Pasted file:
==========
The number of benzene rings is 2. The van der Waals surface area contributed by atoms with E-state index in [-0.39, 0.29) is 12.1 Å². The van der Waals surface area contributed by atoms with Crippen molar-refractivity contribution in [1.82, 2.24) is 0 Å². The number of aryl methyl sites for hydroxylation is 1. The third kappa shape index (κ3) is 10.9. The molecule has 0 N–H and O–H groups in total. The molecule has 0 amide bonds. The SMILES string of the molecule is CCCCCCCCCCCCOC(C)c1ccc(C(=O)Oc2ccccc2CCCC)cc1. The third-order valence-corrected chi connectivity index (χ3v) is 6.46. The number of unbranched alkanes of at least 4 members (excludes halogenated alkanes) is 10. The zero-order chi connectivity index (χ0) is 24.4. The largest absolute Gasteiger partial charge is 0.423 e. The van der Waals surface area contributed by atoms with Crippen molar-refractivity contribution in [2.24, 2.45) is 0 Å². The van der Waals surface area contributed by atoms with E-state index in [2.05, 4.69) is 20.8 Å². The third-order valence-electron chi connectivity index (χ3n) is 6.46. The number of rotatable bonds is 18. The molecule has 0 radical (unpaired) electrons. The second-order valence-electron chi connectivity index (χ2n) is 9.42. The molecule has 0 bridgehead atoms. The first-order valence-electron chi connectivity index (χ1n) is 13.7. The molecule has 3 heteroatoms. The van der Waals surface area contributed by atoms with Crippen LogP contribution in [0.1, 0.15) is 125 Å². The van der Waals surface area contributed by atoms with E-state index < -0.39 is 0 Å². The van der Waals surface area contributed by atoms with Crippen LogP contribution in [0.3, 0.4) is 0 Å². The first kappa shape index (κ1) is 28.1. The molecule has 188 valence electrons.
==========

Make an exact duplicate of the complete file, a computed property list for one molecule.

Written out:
The number of benzene rings is 2. The van der Waals surface area contributed by atoms with E-state index in [-0.39, 0.29) is 12.1 Å². The van der Waals surface area contributed by atoms with Crippen molar-refractivity contribution in [1.82, 2.24) is 0 Å². The number of aryl methyl sites for hydroxylation is 1. The third kappa shape index (κ3) is 10.9. The molecule has 0 N–H and O–H groups in total. The molecule has 0 amide bonds. The SMILES string of the molecule is CCCCCCCCCCCCOC(C)c1ccc(C(=O)Oc2ccccc2CCCC)cc1. The third-order valence-corrected chi connectivity index (χ3v) is 6.46. The number of unbranched alkanes of at least 4 members (excludes halogenated alkanes) is 10. The zero-order chi connectivity index (χ0) is 24.4. The largest absolute Gasteiger partial charge is 0.423 e. The van der Waals surface area contributed by atoms with Crippen molar-refractivity contribution in [2.24, 2.45) is 0 Å². The van der Waals surface area contributed by atoms with E-state index in [2.05, 4.69) is 20.8 Å². The third-order valence-electron chi connectivity index (χ3n) is 6.46. The number of rotatable bonds is 18. The molecule has 0 radical (unpaired) electrons. The second-order valence-electron chi connectivity index (χ2n) is 9.42. The molecule has 0 bridgehead atoms. The first-order valence-electron chi connectivity index (χ1n) is 13.7. The molecule has 3 heteroatoms. The van der Waals surface area contributed by atoms with Crippen LogP contribution in [0.1, 0.15) is 125 Å². The van der Waals surface area contributed by atoms with E-state index < -0.39 is 0 Å². The van der Waals surface area contributed by atoms with Crippen LogP contribution in [0.3, 0.4) is 0 Å². The first kappa shape index (κ1) is 28.1. The molecule has 188 valence electrons.